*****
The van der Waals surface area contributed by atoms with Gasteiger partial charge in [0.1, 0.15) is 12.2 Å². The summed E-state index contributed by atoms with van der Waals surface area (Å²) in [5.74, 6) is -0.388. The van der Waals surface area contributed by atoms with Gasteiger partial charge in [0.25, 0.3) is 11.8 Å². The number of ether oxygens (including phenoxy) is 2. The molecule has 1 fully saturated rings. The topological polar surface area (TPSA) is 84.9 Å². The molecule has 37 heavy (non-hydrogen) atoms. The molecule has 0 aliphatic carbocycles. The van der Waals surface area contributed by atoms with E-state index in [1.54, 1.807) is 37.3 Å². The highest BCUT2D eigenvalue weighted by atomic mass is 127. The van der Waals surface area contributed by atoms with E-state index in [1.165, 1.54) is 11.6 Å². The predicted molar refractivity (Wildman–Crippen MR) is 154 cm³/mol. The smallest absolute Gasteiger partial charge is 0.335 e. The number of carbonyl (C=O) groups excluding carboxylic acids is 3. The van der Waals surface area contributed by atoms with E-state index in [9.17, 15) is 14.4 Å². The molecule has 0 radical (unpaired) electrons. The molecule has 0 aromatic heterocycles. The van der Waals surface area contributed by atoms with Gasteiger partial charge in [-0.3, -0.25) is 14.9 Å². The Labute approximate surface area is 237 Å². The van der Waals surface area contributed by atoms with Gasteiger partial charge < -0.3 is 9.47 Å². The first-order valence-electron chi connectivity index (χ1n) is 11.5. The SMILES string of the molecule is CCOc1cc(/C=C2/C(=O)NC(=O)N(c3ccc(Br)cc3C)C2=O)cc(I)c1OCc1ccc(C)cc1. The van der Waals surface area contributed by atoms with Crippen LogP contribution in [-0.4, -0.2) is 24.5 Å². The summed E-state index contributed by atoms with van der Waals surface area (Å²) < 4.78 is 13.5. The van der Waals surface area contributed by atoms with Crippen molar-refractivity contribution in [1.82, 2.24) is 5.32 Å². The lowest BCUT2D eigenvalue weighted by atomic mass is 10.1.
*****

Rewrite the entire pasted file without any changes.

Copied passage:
The van der Waals surface area contributed by atoms with Gasteiger partial charge in [0.1, 0.15) is 12.2 Å². The summed E-state index contributed by atoms with van der Waals surface area (Å²) in [5.74, 6) is -0.388. The van der Waals surface area contributed by atoms with Gasteiger partial charge in [0.25, 0.3) is 11.8 Å². The number of ether oxygens (including phenoxy) is 2. The molecule has 1 fully saturated rings. The topological polar surface area (TPSA) is 84.9 Å². The molecule has 37 heavy (non-hydrogen) atoms. The molecule has 0 aliphatic carbocycles. The van der Waals surface area contributed by atoms with E-state index in [1.54, 1.807) is 37.3 Å². The highest BCUT2D eigenvalue weighted by atomic mass is 127. The van der Waals surface area contributed by atoms with E-state index in [1.165, 1.54) is 11.6 Å². The predicted molar refractivity (Wildman–Crippen MR) is 154 cm³/mol. The smallest absolute Gasteiger partial charge is 0.335 e. The number of carbonyl (C=O) groups excluding carboxylic acids is 3. The van der Waals surface area contributed by atoms with E-state index in [9.17, 15) is 14.4 Å². The molecule has 0 radical (unpaired) electrons. The molecule has 0 aromatic heterocycles. The van der Waals surface area contributed by atoms with Gasteiger partial charge in [-0.3, -0.25) is 14.9 Å². The Labute approximate surface area is 237 Å². The van der Waals surface area contributed by atoms with Gasteiger partial charge < -0.3 is 9.47 Å². The first-order valence-electron chi connectivity index (χ1n) is 11.5. The SMILES string of the molecule is CCOc1cc(/C=C2/C(=O)NC(=O)N(c3ccc(Br)cc3C)C2=O)cc(I)c1OCc1ccc(C)cc1. The van der Waals surface area contributed by atoms with Crippen LogP contribution in [-0.4, -0.2) is 24.5 Å². The summed E-state index contributed by atoms with van der Waals surface area (Å²) < 4.78 is 13.5. The van der Waals surface area contributed by atoms with Crippen molar-refractivity contribution in [1.82, 2.24) is 5.32 Å². The lowest BCUT2D eigenvalue weighted by atomic mass is 10.1.